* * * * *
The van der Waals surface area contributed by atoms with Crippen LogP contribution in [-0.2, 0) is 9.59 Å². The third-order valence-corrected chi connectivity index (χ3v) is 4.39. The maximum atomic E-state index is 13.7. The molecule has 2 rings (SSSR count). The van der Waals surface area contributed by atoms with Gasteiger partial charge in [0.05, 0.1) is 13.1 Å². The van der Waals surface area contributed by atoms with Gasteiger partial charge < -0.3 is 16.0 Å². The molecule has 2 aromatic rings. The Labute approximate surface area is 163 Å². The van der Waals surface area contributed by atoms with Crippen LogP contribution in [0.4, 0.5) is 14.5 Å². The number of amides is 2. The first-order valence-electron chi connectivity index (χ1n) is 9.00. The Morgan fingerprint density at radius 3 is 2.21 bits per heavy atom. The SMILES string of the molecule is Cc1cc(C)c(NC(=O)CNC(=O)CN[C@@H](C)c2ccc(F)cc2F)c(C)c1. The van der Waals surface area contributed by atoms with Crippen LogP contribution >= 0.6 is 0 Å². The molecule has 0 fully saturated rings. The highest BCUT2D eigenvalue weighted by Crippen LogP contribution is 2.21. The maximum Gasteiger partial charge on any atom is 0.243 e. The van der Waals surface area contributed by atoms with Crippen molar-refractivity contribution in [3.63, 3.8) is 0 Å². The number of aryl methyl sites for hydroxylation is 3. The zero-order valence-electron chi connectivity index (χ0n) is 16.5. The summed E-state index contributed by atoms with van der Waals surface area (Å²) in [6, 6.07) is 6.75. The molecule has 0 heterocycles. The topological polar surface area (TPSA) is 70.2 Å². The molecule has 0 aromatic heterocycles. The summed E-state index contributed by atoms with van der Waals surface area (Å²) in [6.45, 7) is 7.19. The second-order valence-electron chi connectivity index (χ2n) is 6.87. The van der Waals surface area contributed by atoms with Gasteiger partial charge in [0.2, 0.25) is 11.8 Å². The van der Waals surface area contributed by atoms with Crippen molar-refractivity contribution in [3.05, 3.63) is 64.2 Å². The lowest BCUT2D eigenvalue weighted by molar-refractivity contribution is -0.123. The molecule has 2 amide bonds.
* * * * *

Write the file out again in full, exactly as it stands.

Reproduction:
The van der Waals surface area contributed by atoms with Crippen LogP contribution in [-0.2, 0) is 9.59 Å². The third-order valence-corrected chi connectivity index (χ3v) is 4.39. The maximum atomic E-state index is 13.7. The molecule has 2 rings (SSSR count). The van der Waals surface area contributed by atoms with Gasteiger partial charge in [0.05, 0.1) is 13.1 Å². The van der Waals surface area contributed by atoms with Gasteiger partial charge < -0.3 is 16.0 Å². The molecule has 2 aromatic rings. The Labute approximate surface area is 163 Å². The van der Waals surface area contributed by atoms with Crippen LogP contribution in [0.4, 0.5) is 14.5 Å². The number of amides is 2. The first-order valence-electron chi connectivity index (χ1n) is 9.00. The Morgan fingerprint density at radius 3 is 2.21 bits per heavy atom. The SMILES string of the molecule is Cc1cc(C)c(NC(=O)CNC(=O)CN[C@@H](C)c2ccc(F)cc2F)c(C)c1. The van der Waals surface area contributed by atoms with Crippen LogP contribution >= 0.6 is 0 Å². The molecule has 0 fully saturated rings. The highest BCUT2D eigenvalue weighted by Crippen LogP contribution is 2.21. The maximum Gasteiger partial charge on any atom is 0.243 e. The van der Waals surface area contributed by atoms with Crippen molar-refractivity contribution in [3.63, 3.8) is 0 Å². The number of aryl methyl sites for hydroxylation is 3. The zero-order valence-electron chi connectivity index (χ0n) is 16.5. The summed E-state index contributed by atoms with van der Waals surface area (Å²) in [6, 6.07) is 6.75. The molecule has 0 heterocycles. The topological polar surface area (TPSA) is 70.2 Å². The molecule has 0 aromatic heterocycles. The summed E-state index contributed by atoms with van der Waals surface area (Å²) in [6.45, 7) is 7.19. The second-order valence-electron chi connectivity index (χ2n) is 6.87. The van der Waals surface area contributed by atoms with Gasteiger partial charge in [0.2, 0.25) is 11.8 Å². The van der Waals surface area contributed by atoms with Crippen molar-refractivity contribution in [3.05, 3.63) is 64.2 Å². The lowest BCUT2D eigenvalue weighted by molar-refractivity contribution is -0.123. The molecule has 2 amide bonds.